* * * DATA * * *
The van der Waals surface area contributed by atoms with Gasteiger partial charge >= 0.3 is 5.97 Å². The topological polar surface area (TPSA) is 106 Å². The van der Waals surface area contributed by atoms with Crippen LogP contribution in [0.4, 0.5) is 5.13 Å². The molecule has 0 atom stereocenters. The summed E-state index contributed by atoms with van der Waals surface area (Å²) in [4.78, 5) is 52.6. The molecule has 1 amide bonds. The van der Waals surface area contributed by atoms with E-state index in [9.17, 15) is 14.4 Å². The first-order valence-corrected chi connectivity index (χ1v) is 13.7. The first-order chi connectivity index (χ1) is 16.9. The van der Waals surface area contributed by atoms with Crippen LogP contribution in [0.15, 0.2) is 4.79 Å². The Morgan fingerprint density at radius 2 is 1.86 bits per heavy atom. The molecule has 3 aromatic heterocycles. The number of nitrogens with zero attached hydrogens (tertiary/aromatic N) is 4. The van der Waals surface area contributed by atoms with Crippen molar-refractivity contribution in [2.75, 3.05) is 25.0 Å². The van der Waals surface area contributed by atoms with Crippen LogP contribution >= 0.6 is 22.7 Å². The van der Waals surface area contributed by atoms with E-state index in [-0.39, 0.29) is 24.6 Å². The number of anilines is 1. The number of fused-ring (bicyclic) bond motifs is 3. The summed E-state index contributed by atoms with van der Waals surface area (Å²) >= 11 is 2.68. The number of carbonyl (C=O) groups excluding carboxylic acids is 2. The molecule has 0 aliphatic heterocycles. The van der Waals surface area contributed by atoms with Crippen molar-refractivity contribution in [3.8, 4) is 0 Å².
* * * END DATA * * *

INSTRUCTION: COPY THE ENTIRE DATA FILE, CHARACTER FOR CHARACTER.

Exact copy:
The van der Waals surface area contributed by atoms with Gasteiger partial charge >= 0.3 is 5.97 Å². The topological polar surface area (TPSA) is 106 Å². The van der Waals surface area contributed by atoms with Crippen LogP contribution in [0.4, 0.5) is 5.13 Å². The molecule has 0 atom stereocenters. The summed E-state index contributed by atoms with van der Waals surface area (Å²) in [4.78, 5) is 52.6. The molecule has 1 amide bonds. The van der Waals surface area contributed by atoms with E-state index in [9.17, 15) is 14.4 Å². The first-order valence-corrected chi connectivity index (χ1v) is 13.7. The first-order chi connectivity index (χ1) is 16.9. The van der Waals surface area contributed by atoms with Crippen LogP contribution in [0.15, 0.2) is 4.79 Å². The Morgan fingerprint density at radius 2 is 1.86 bits per heavy atom. The molecule has 3 aromatic heterocycles. The number of nitrogens with zero attached hydrogens (tertiary/aromatic N) is 4. The van der Waals surface area contributed by atoms with Crippen molar-refractivity contribution in [2.75, 3.05) is 25.0 Å². The van der Waals surface area contributed by atoms with Crippen LogP contribution >= 0.6 is 22.7 Å². The van der Waals surface area contributed by atoms with E-state index in [-0.39, 0.29) is 24.6 Å². The number of anilines is 1. The number of fused-ring (bicyclic) bond motifs is 3. The summed E-state index contributed by atoms with van der Waals surface area (Å²) >= 11 is 2.68. The number of carbonyl (C=O) groups excluding carboxylic acids is 2. The molecule has 0 aliphatic heterocycles. The van der Waals surface area contributed by atoms with Crippen molar-refractivity contribution in [3.8, 4) is 0 Å².